Embrace home rule: A call for decentralization – Woode-Smith

Embrace home rule: A call for decentralization – Woode-Smith

In a country where centralization breeds chaos and incompetence, the African National Congress (ANC) clings to power, ignoring the glaring need for change. South Africa, vast and diverse, cannot thrive under the ANC’s outdated ideologies and corrupt practices. It’s time to embrace home rule, empowering local leaders to govern effectively. From municipalities to provinces, decentralization fosters accountability, efficiency, and stability. It’s a call for practical federalism, a grassroots movement for progress beyond the shadow of centralized control.

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By Nicholas Woode-Smith 

The African National Congress (ANC) has a toxic relationship with centralisation. No matter how much its state-monopolies plunge the country into darkness, or how the national South African Police Service (SAPS) fails to address local gangsterism, the ANC insists that South Africa must be a unitary state under their absolute rule.

But South Africa is far too large and unwieldy go be governed from the top-down. Especially by a party that has a track record of endemic corruption and incompetence. Not to mention an obsession with outdated and morally bankrupt ideology in the form of Soviet-style communism and Marxism so impractical that Lenin himself would have squinted at it dubiously.

This country needs to be embrace home rule. That is, allowing local areas to be governed effectively by local leaders and governments. This exists in limited amounts today, with municipalities having separate elections to the national government. But there is no true municipal autonomy. Municipalities are still beholden to party loyalties, cadre deployment, and receiving bailouts and funding from the national government.

Provinces have an even shorter end of the stick. While provinces could serve as substantive and constructive governments for their localities, they functionally exist as figureheads – having to beg the national government for the smallest concessions.

This all serves only to erode the energy and passion that residents and local leaders could use to improve their areas and their lives.

The closer to home a government or leader is, the more they can cater to the needs of that particular area. Rather than fall in line with stringent and nonsensical national policies, uniform across the country, local government should be allowed to determine their own legislation, while governing their own affairs – with a focus on their area. Because the people doing the job also benefit from it, there is more of an incentive to succeed.

Local governments also benefit from having to serve fewer people. This means less strain on material and mental resources. Being able to focus on a finite area and population leads to efficiency.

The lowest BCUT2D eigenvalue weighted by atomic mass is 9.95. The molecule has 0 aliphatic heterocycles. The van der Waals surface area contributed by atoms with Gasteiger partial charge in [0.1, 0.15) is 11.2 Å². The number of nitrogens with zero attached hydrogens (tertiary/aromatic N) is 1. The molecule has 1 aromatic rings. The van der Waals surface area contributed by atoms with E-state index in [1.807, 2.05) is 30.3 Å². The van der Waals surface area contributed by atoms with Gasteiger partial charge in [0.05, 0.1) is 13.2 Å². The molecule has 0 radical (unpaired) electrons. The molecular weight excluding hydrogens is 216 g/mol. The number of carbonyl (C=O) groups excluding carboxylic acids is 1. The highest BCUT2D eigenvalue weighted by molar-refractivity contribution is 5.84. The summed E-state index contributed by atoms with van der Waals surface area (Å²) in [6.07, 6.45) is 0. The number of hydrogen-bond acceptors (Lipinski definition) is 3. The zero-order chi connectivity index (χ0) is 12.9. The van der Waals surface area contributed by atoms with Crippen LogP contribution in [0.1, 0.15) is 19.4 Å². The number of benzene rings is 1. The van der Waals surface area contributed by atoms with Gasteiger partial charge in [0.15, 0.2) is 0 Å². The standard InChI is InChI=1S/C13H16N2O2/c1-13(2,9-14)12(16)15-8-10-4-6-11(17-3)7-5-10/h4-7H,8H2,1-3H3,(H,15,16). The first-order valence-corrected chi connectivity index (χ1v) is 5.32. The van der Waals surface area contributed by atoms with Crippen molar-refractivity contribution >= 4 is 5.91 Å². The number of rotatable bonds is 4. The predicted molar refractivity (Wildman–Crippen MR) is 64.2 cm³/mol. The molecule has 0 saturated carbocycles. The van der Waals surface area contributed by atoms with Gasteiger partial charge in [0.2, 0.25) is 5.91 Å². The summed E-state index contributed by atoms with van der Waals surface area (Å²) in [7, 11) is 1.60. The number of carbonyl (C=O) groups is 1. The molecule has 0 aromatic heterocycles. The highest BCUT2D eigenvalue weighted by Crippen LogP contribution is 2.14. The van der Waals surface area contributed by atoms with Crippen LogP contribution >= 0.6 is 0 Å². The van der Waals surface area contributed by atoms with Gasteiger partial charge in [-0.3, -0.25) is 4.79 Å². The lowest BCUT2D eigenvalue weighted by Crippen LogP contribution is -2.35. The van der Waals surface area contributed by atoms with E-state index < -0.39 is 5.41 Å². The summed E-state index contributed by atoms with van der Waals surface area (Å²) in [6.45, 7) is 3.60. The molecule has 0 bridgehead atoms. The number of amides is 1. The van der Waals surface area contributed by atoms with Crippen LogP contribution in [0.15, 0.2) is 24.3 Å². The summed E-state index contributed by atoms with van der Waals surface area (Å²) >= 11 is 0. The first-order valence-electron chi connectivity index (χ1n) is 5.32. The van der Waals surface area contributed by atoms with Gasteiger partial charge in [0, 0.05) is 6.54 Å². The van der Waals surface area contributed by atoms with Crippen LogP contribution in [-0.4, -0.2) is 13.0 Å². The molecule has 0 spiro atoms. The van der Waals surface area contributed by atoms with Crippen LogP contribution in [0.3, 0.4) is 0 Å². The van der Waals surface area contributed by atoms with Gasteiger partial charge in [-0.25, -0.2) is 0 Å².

Being from the area also encourages local government officials to cultivate a personal relationship with their constituents. These are their neighbours and friends. Not just suckers to extract tax revenue from. They have skin in the game. And this ensures accountability. Far more than any sort of accountability we can expect from the individuals in the Union Building.

Another benefit of home rule, and a lack of centralisation in general, is that it lowers the stakes of politics. There is far less money trapped in a single municipality or even province than there is in a centralised, national treasury. Not to mention the power one gains as the central government of the entirety of the country.

In a federal system, with home rule, there is very little power being held in any single office. That means that there is less incentive for the corrupt and power hungry to vie for positions. Without the incentive to seize absolute authority, political stability also rises, as the incentive to commit violence to achieve ultimate political power is mitigated.

Federalism is what South Africa needs. And it starts at home. The ANC deplores federalism and will not support it. But that doesn’t mean we can’t embrace it already. The constitution already stipulates that South Africa is functionally a federal system. The ANC has just refused to acknowledge this.

Local leaders, councillors, municipalities and even provincial governments need to work with their residents starting now. If there is a problem in a local area, the national government doesn’t care. Fix it. Don’t wait for Pretoria to come flying in to help (unless you live in Pretoria, that is). Local businesses, communities and politicians need to work together, excluding national government as much as possible. Only then will we see progress.

We may not have formal federalism until a new government, or the ANC miraculously grows some sense, but we can solve many of our issues on the ground if we stop apathetically accepting centralised control, roll up our sleeves, and embrace home rule in a practical sense.

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